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Method of Post-Silicon Optimization of SRAM Utilizing BTI during Burn-In

IP.com Disclosure Number: IPCOM000200646D
Publication Date: 2010-Oct-22
Document File: 3 page(s) / 139K

Publishing Venue

The IP.com Prior Art Database

Abstract

Increased process variation and device mismatch in nm technologies adversely affects the stability of conventional 6-T SRAM cell. Under ideal manufacturing conditions, the two back-to-back inverters that constitute an SRAM cell will be identical and exactly matched. However, with process variation, one (or more) of the SRAM cell devices are stronger (or weaker) than the rest, creating an inherent imbalance in the cell. This results in reduced cell stability and consequently in SRAM yield. In this document, a methodology to enhance yield by utilizing bias temperature instability via pre-conditioning of the SRAM cell states during burn-in is presented.

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Method of Post-Silicon Optimization of SRAM Utilizing BTI during Burn -In

Motivation

The stability of the conventional 6-transistor (6-T) SRAM (shown in Fig. 1) is dependent on the relative strengths of the various transistors in the cell. The transistors on the left and right side of the cell are sized identical so that the resulting cell is symmetric in its characteristics. However, due to process variations, certain devices become stronger than their counterparts, and hence the cell becomes asymmetrical. The stability of the cell is determined by its weakest side, and hence the cell stability degrades.

In most current designs, a burn-in process is used to detect early failures in the life of the manufactured product (design). In a typical burn-in process, the devices are subjected to a higher temperature and voltage condition, with the objective being to create a high electric field across the design. This helps identify weak spots in the design, which fail under these high stress conditions.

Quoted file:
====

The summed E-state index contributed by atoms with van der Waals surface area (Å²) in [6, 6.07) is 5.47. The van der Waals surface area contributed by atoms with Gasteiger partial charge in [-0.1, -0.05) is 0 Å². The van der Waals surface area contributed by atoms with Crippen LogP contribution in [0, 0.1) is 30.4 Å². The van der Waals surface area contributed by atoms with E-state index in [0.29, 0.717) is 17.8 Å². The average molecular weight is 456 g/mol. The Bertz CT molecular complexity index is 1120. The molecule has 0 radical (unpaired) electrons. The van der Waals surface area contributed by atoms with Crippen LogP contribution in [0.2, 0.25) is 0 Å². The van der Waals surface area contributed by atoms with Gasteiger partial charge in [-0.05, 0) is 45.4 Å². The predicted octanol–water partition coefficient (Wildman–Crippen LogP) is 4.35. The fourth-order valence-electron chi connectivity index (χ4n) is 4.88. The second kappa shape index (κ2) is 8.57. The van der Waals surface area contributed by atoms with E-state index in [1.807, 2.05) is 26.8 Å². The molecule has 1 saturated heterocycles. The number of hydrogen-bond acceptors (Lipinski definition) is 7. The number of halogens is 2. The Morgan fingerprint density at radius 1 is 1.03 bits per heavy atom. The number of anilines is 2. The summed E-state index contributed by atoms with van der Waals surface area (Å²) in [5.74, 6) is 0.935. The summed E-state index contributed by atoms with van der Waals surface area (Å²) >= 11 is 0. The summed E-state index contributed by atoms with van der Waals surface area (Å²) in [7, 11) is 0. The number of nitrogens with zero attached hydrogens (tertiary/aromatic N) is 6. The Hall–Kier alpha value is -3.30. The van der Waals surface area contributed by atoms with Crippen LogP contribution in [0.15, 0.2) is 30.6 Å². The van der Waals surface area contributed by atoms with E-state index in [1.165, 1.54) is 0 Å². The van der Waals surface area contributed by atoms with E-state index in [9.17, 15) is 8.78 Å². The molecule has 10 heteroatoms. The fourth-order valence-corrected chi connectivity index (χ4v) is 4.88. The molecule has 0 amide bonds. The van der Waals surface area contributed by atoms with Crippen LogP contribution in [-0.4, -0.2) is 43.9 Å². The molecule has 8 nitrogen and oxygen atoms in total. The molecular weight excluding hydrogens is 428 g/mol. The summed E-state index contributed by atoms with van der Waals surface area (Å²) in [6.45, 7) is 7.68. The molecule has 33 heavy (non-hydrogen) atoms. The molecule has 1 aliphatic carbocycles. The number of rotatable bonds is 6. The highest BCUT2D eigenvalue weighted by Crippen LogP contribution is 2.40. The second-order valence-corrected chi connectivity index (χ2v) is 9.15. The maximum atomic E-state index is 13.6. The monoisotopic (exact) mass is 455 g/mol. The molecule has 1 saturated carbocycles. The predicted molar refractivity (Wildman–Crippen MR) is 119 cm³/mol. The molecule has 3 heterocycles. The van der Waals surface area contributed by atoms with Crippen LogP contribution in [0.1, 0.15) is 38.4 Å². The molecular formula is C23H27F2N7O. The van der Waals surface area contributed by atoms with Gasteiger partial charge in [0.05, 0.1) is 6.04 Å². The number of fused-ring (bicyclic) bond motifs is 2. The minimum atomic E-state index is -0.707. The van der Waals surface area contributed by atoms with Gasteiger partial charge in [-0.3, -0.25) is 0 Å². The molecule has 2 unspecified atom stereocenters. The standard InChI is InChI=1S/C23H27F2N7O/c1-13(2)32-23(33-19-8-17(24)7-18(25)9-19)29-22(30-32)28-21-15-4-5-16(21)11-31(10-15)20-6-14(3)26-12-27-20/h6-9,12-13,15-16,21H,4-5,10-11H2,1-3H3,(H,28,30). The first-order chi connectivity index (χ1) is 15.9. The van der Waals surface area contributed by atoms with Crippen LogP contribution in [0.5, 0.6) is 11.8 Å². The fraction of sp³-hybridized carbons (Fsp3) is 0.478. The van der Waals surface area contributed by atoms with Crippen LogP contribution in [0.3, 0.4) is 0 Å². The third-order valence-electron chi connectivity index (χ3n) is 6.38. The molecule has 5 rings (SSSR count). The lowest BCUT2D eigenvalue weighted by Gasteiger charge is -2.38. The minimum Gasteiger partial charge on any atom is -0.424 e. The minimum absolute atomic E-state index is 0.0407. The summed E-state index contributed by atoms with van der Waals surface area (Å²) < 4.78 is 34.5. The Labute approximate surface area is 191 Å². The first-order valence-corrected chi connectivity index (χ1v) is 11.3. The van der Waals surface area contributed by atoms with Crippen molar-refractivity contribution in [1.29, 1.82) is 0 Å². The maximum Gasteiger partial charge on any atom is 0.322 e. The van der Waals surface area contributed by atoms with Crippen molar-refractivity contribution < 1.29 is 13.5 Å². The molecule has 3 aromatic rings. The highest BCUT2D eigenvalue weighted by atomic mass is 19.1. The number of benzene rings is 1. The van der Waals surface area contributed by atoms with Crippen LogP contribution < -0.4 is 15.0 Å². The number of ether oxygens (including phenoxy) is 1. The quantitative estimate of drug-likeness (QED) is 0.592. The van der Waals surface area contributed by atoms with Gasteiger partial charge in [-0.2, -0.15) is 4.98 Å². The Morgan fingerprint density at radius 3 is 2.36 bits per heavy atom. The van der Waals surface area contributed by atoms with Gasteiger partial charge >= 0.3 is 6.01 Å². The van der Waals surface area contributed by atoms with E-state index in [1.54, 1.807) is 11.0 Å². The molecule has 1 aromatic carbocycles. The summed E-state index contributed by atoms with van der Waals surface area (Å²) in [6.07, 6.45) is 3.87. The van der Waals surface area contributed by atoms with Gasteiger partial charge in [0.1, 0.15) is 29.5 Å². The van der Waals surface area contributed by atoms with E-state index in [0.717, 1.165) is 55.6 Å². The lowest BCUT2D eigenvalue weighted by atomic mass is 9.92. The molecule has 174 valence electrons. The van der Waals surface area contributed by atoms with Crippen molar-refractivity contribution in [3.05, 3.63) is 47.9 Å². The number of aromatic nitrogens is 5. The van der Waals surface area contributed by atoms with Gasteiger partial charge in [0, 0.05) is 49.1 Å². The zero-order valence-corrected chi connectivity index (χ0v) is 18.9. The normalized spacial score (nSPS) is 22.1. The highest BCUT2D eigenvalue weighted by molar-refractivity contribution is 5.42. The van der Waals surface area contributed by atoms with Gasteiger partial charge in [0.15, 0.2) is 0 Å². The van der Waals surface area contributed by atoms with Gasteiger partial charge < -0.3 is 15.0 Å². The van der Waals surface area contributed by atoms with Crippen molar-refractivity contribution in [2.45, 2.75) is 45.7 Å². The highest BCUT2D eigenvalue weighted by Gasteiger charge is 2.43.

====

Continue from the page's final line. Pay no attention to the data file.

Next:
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Fig. 1 A 6-T SRAM Cell. To achieve a symmetric cell, PL is identical to PR, NL is identical to NR, AL is identical to AR.

However, under these stress conditions, all devices undergo some degradation due to a

  henomenon called bias temperature instability (BTI). The devices undergo a threshold voltage shift (towards higher values) under constant gate bias. The extent of shift increases under stress conditions, as shown in Fig. 2. Hence, the condition (value) of the SRAM cells under these stress condition becomes important. Typically, the cells are maintained at logic '0' for half the duration of burn-in and at logic '1' for the remainder of the duration in an attempt to maintain symmetry in the cell. However, if the cell is asymmetric at the beginning, it will continue to be asymmetric after burn-in. This document proposes pre-conditioning the SRAM cells prior to burn in to a value that helps improve the symmetry in the cell.

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Fig. 2 Degradation of device threshold voltage under different voltage stress.

Key Idea

The main idea in this approach is to identify the weak side of the cell, and to bias the cell prior to burn in such that the weak side does not experience BTI-caused degradation. The wea...